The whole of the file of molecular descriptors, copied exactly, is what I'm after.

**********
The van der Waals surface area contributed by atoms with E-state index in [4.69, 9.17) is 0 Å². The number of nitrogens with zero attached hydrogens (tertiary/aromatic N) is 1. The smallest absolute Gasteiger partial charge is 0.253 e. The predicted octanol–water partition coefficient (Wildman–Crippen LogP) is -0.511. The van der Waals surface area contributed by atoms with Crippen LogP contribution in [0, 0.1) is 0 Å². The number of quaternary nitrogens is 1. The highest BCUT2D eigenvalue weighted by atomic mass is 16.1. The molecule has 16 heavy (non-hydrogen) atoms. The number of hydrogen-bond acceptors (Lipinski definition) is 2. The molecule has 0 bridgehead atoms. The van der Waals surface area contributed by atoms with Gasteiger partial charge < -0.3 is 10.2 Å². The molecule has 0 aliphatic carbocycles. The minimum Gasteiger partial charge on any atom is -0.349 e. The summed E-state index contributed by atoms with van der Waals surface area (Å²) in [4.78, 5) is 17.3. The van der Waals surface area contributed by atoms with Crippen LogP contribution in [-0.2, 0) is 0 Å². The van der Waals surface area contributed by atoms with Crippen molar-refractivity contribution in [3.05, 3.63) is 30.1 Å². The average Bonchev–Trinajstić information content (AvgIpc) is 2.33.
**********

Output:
The van der Waals surface area contributed by atoms with E-state index in [4.69, 9.17) is 0 Å². The number of nitrogens with zero attached hydrogens (tertiary/aromatic N) is 1. The smallest absolute Gasteiger partial charge is 0.253 e. The predicted octanol–water partition coefficient (Wildman–Crippen LogP) is -0.511. The van der Waals surface area contributed by atoms with Crippen LogP contribution in [0, 0.1) is 0 Å². The number of quaternary nitrogens is 1. The highest BCUT2D eigenvalue weighted by atomic mass is 16.1. The molecule has 16 heavy (non-hydrogen) atoms. The number of hydrogen-bond acceptors (Lipinski definition) is 2. The molecule has 0 bridgehead atoms. The van der Waals surface area contributed by atoms with Gasteiger partial charge < -0.3 is 10.2 Å². The molecule has 0 aliphatic carbocycles. The minimum Gasteiger partial charge on any atom is -0.349 e. The summed E-state index contributed by atoms with van der Waals surface area (Å²) in [4.78, 5) is 17.3. The van der Waals surface area contributed by atoms with Crippen LogP contribution in [-0.2, 0) is 0 Å². The van der Waals surface area contributed by atoms with Crippen molar-refractivity contribution in [3.05, 3.63) is 30.1 Å². The average Bonchev–Trinajstić information content (AvgIpc) is 2.33.